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If you’re not embarrassed by the first version of your product, you’re late to market” – LinkedIn Founder Reid Hoffman.
But with a plethora of competitors, tools, and changing markets, is this quote still relevant?
Hoffman’s term tends to be misinterpreted. He’s not saying you should release an MVP that you’re embarrassed about. In fact, he says the opposite. Let’s break it down into three core elements:
- The importance of speed. You should aim to start as soon as possible.
- Your assumptions will be wrong. Your assumptions about your customers, products and functions will not be correct. Your assumptions will embarrass you.
- To learn more quickly. By delaying the start, you delay the customer feedback loop.
Hoffman’s quote isn’t about cutting corners, not planning, or being consciously ashamed. It’s about the fact that a product doesn’t have to be pixel perfect to get customer feedback. Spending another week changing colors, rounding edges, and creating a new logo isn’t worth it at this stage. It’s more beneficial to share the product and understand how your customers will use it. In essence, it is about learning as quickly as possible in order to improve your product accordingly.
How embarrassing can your MVP be in a time of more entrepreneurs than ever, more new ventures and increased competition?
See also: 5 Reasons Why Entrepreneurs Shouldn’t Use Code
Can your MVP afford to be embarrassed?
Jiaona Zhang thinks no. Rather than creating a minimally viable product, she believes we must strive to create minimally lovable products.
Suppose you are trying to open a pizza restaurant. If you serve burnt pizza, you won’t get feedback on whether your customer likes pizza. They just know they don’t want a burnt pizza. So when you launch your minimum viable product (MVP) for your pizza restaurant, don’t test your product when it’s the fastest and cheapest prototype, but a burned version – a buggy version.
The minimal loveable product is the notion that you can gain valuable insights when your product comes as close as possible to what people can love. A prototype that lights up your user’s face.
But can your MVP have it all?
can you really do everything Can you move really fast? Do you have a fully working prototype? And make it adorable? Here’s where you need to find the balance of making it minimal and adorable: ask yourself how you can make the most adorable product with the least amount of effort.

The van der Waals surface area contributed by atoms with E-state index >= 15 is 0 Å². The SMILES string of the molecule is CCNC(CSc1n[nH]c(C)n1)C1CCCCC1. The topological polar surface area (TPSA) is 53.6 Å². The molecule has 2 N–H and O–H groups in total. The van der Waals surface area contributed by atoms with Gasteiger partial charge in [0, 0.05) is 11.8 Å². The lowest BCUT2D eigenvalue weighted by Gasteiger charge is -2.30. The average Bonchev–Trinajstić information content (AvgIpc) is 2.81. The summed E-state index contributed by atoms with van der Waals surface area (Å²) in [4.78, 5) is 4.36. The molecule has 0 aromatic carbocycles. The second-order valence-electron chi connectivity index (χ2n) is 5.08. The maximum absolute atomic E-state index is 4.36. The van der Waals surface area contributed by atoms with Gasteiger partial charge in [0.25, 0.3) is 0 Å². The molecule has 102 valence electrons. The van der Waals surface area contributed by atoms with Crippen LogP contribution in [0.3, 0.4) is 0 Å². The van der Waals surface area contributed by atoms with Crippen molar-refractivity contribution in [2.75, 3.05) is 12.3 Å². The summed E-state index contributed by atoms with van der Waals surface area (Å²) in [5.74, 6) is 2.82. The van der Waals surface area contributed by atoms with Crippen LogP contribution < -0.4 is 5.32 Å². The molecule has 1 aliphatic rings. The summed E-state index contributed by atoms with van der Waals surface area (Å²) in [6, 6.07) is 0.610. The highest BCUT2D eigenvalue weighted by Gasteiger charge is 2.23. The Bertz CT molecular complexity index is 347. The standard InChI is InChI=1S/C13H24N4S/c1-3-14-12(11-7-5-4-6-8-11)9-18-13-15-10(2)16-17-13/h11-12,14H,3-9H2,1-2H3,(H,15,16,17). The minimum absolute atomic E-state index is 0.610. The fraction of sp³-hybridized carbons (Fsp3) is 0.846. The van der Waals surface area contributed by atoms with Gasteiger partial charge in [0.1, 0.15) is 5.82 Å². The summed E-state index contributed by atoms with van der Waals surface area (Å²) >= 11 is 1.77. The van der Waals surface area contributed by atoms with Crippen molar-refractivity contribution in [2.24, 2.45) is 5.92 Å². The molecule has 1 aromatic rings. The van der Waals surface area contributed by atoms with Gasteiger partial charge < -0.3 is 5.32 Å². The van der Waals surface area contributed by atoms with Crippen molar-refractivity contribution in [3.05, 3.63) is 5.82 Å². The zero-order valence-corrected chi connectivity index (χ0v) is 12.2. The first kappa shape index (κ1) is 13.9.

It’s worth looking back in time to take a look at the MVPs of today’s big tech companies. Many had a similar philosophy of starting with a minimal feature that could be used quickly and loved by early adopters. Some MVPs of today’s tech world are Stripe, Spotify, Coinbase and Etsy.
Building a minimal loveable product
Many founders today believe that you can create minimally lovable products without code. No-code tools use drag-and-drop visual interfaces to build websites and apps without writing a line of code.
Millions of people use no-code tools like Webflow, Figma, and Bubble, and the products created with these tools are widely used. People build SaaS tools, Chrome extensions, games, marketplaces and more. These no-code tools are perfect to start your journey and test your idea. There are three main reasons why founders use these tools to launch their minimally adorable products.
- It is quickly. With tools like Bubble.io, you can build a beautiful and fully functional marketplace in a matter of weeks.
- It is customizable. You can create your dream product without compromise. From slick design to custom integrations, anything is possible.
- It is payable. Whether you learn it yourself, with in-house developers, or with an agency, no-code tools cost a fraction of the price of traditional code.
Startups built on Bubble.io have millions of users and have raised money from some of the world’s top investors.
See also: How Young Entrepreneurs Can Use No-Code to Their Advantage
How to build your MVP without code
There are two ways you can build your MVP without code.
1. Learn no-code skills yourself. Courses and communities like Makerpad, Buildcamp, and 100 Days of No Code are the best places to learn no-code skills. They equip you with the necessary knowledge, skills and tools to create your desired product. Whether it’s a social network, marketplace, or SaaS tool, an increasing wealth of learning content will help you build your MVP.
2. Find a no-code developer. Traditional development costs are high and time consuming. Alternatively, you can find a no-code developer on talent marketplaces like Upwork, no-code focused marketplaces like Codemap, or specific agencies like Goodspeed.
So as you launch your MVP, think about how to make it ship fast but endearing. Then focus on making quick iterations from customer feedback to make the product market fit.
See Also: Is No-Code the Future of Technology?